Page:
1. Each focus-team would be composed of 3 individuals from the “prayer discovery team” with a possible addition of 2 additional members from the congregation.[10]
    2. Focus-teams recommended:[11]
      1. Prayer Center focus team.
      2. Intercessors focus team.
  • Prayer-Evangelism focus team.
  1. Youth-Prayer focus team.
  2. Personal/Family Enrichment focus team.
  3. Prayer Ministry integration focus team.

 

 

 

  1. Schedule of the task force …

 

  1. Month One – appointment of the task force.
  2. Month Two – orientation of the task force …and structuring of the focus-teams.[12]
  3. Month Three – addition of the “at-large” members to the focus group teams; specific assignments of the focus-teams.
  4. Month Four-to-Six – focus teams work, meeting as necessary; the task-force meets not less than monthly.
  5. Month Seven – Resource manual is compiled detailing all Metro prayer ministry activities; focus-group reports and recommendations are assembled.
  6. Month Eight-to-Nine – Task force translates focus-group recommendation into a 3-5 year prayer implementation plan.

 

  1. Process …
  2. The Senior Pastor must cast the vision for Church’s prayer ministry. A part of the discovery phase will be our prayer support for God to speak clearly to the Senior Pastor about Metro’s blueprint for prayer ministry.
  3. Alive Ministries: PROJECT PRAY (Or some other prayer coaching network) would serve at the pleasure of the Senior Pastor in the area of “architect” – helping to translate the vision for prayer into a strategic process in conjunction with the focus – discovery teams.
  4. At the end of the discovery phase, a permanent prayer leadership team would be appointed with a prayer-coordinator … and the prayer implementation plan would unfold.[13]

 

 

Learning Components

 

Your prayer ministry advances on two legs – learning and doing. Most of our people have to be “taught” to pray, how to pray. Learning leads to doing. And doing reveals the “learning gaps,” the areas where more teaching is required. Low levels of participation are often indicators of fear. When people are invited to pray, they do not know what might be expected of them, so they avoid invitations to prayer. Teaching, especially experiential learning, helps them become accustomed to prayer.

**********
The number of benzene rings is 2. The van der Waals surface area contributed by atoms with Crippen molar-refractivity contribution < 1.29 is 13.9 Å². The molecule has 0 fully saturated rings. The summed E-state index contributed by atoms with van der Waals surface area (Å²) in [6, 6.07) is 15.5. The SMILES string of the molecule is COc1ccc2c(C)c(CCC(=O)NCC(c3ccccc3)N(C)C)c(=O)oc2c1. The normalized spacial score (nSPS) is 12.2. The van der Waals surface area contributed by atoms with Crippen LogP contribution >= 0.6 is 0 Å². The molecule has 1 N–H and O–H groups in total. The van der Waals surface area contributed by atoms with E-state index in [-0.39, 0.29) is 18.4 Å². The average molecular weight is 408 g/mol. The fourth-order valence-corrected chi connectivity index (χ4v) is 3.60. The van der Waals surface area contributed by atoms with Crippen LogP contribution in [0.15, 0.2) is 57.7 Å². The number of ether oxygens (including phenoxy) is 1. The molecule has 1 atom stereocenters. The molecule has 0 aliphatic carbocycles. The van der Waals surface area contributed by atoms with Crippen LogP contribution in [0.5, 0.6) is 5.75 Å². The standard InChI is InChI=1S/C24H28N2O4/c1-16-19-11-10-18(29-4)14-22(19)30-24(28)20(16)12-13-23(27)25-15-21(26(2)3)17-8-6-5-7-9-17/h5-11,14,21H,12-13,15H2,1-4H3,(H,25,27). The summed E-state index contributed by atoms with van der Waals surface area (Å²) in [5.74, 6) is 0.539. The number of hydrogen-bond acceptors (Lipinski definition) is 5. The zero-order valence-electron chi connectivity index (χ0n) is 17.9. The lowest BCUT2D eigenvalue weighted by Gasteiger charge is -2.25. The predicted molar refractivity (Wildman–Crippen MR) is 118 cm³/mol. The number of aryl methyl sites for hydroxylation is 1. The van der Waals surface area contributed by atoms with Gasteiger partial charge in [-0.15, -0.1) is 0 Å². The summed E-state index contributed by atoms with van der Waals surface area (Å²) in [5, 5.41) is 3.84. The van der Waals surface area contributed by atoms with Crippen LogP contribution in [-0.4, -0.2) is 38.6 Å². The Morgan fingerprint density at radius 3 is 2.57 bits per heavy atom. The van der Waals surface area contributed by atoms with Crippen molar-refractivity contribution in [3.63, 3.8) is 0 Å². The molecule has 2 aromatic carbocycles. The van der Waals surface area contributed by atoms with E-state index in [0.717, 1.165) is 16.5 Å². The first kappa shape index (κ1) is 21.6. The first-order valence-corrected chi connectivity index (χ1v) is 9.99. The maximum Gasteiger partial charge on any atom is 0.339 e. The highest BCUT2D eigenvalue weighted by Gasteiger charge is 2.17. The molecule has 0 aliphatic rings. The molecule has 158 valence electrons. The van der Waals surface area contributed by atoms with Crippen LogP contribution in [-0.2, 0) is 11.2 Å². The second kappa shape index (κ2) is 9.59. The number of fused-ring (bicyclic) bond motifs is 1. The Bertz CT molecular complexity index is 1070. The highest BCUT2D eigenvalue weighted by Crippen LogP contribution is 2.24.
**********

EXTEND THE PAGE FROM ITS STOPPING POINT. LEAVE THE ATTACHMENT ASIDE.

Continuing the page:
Learning

  • PRINCIPLES
  • PRACTICUM – principles applied, how is this practiced?
  • PICTURES – stories, examples, illustrations

 

Doing

  • Where are you in your PROCESS – are you on track; on schedule? Ahead, behind? Has your response been what you thought it would be?
  • What are your current PROBLEMS/SUCCESSES?

 

Sustaining the Plan

A 3-5 year transformational process should be planned and carefully laid out! Each of the above team members should be looking to build their teams in each of their areas.

 

The first phase of building a prayer ministry is “discovery.” Develop a plan. That plan should include all four dimensions on two legs. The two legs are “learning” and “doing.” Prayer is better caught than taught. The doing events give expression to the learning events, and test the depth of interest in prayer in the church and your capacity to mobilize. The doing events show the gaps in learning – and the learning should always be tested by the doing!

 

If the leadership team is not a praying team and is not open to learnthe prayer ministry will fail. If the leadership team does not become a team – if they pursue their “pieces” of the prayer ministry without a seamless approach to prayer, without regard for the whole, without a sense of where the prayer ministry is to take the church, namely to revival, then the prayer ministry will fail and competitive prayer options will emerge. Humility is an essential! Prayer should change the ethos of the whole church.